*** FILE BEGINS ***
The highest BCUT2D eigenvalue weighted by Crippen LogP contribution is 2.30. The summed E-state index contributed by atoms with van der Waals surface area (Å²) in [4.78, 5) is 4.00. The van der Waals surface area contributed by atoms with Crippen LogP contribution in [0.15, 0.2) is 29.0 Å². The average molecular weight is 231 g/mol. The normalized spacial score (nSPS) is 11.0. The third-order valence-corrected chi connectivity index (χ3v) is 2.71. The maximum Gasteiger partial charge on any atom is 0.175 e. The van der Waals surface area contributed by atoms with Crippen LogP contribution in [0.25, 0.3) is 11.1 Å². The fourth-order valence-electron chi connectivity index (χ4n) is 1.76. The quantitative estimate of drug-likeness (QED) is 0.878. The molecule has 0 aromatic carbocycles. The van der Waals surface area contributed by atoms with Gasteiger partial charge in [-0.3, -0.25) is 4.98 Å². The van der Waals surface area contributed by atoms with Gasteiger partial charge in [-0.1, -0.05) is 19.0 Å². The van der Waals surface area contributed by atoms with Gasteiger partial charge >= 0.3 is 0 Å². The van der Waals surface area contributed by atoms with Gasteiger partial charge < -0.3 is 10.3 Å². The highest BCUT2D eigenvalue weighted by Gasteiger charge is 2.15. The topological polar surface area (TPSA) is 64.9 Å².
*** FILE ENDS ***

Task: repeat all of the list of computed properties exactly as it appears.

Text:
The highest BCUT2D eigenvalue weighted by Crippen LogP contribution is 2.30. The summed E-state index contributed by atoms with van der Waals surface area (Å²) in [4.78, 5) is 4.00. The van der Waals surface area contributed by atoms with Crippen LogP contribution in [0.15, 0.2) is 29.0 Å². The average molecular weight is 231 g/mol. The normalized spacial score (nSPS) is 11.0. The third-order valence-corrected chi connectivity index (χ3v) is 2.71. The maximum Gasteiger partial charge on any atom is 0.175 e. The van der Waals surface area contributed by atoms with Crippen LogP contribution in [0.25, 0.3) is 11.1 Å². The fourth-order valence-electron chi connectivity index (χ4n) is 1.76. The quantitative estimate of drug-likeness (QED) is 0.878. The molecule has 0 aromatic carbocycles. The van der Waals surface area contributed by atoms with Gasteiger partial charge in [-0.3, -0.25) is 4.98 Å². The van der Waals surface area contributed by atoms with Gasteiger partial charge in [-0.1, -0.05) is 19.0 Å². The van der Waals surface area contributed by atoms with Gasteiger partial charge >= 0.3 is 0 Å². The van der Waals surface area contributed by atoms with Gasteiger partial charge < -0.3 is 10.3 Å². The highest BCUT2D eigenvalue weighted by Gasteiger charge is 2.15. The topological polar surface area (TPSA) is 64.9 Å².